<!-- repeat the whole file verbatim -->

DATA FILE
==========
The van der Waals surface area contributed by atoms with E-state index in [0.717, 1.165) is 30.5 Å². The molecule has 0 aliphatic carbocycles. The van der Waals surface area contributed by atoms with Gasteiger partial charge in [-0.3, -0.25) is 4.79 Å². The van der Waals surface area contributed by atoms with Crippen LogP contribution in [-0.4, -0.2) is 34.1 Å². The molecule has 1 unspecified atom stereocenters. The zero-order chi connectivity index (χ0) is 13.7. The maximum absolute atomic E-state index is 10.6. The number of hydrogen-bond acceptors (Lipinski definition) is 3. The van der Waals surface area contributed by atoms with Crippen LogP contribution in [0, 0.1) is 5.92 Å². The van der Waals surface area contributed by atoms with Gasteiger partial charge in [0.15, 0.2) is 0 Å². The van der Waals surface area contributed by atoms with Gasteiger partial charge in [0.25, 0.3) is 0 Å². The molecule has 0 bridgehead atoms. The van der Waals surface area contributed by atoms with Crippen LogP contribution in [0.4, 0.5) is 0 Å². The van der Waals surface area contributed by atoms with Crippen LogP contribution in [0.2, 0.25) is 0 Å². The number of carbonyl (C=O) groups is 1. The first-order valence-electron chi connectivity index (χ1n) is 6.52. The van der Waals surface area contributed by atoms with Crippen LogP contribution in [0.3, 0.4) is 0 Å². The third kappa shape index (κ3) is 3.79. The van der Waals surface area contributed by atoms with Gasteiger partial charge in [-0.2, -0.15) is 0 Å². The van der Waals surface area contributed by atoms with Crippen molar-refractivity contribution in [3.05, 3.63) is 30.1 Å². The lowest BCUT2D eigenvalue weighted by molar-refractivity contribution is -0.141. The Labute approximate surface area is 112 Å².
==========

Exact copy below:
The van der Waals surface area contributed by atoms with E-state index in [0.717, 1.165) is 30.5 Å². The molecule has 0 aliphatic carbocycles. The van der Waals surface area contributed by atoms with Gasteiger partial charge in [-0.3, -0.25) is 4.79 Å². The van der Waals surface area contributed by atoms with Crippen LogP contribution in [-0.4, -0.2) is 34.1 Å². The molecule has 1 unspecified atom stereocenters. The zero-order chi connectivity index (χ0) is 13.7. The maximum absolute atomic E-state index is 10.6. The number of hydrogen-bond acceptors (Lipinski definition) is 3. The van der Waals surface area contributed by atoms with Crippen LogP contribution in [0, 0.1) is 5.92 Å². The van der Waals surface area contributed by atoms with Gasteiger partial charge in [0.15, 0.2) is 0 Å². The van der Waals surface area contributed by atoms with Gasteiger partial charge in [0.25, 0.3) is 0 Å². The molecule has 0 bridgehead atoms. The van der Waals surface area contributed by atoms with Crippen LogP contribution in [0.4, 0.5) is 0 Å². The van der Waals surface area contributed by atoms with Crippen LogP contribution in [0.2, 0.25) is 0 Å². The number of carbonyl (C=O) groups is 1. The first-order valence-electron chi connectivity index (χ1n) is 6.52. The van der Waals surface area contributed by atoms with Crippen LogP contribution in [0.3, 0.4) is 0 Å². The third kappa shape index (κ3) is 3.79. The van der Waals surface area contributed by atoms with Gasteiger partial charge in [-0.2, -0.15) is 0 Å². The van der Waals surface area contributed by atoms with Crippen molar-refractivity contribution in [3.05, 3.63) is 30.1 Å². The lowest BCUT2D eigenvalue weighted by molar-refractivity contribution is -0.141. The Labute approximate surface area is 112 Å².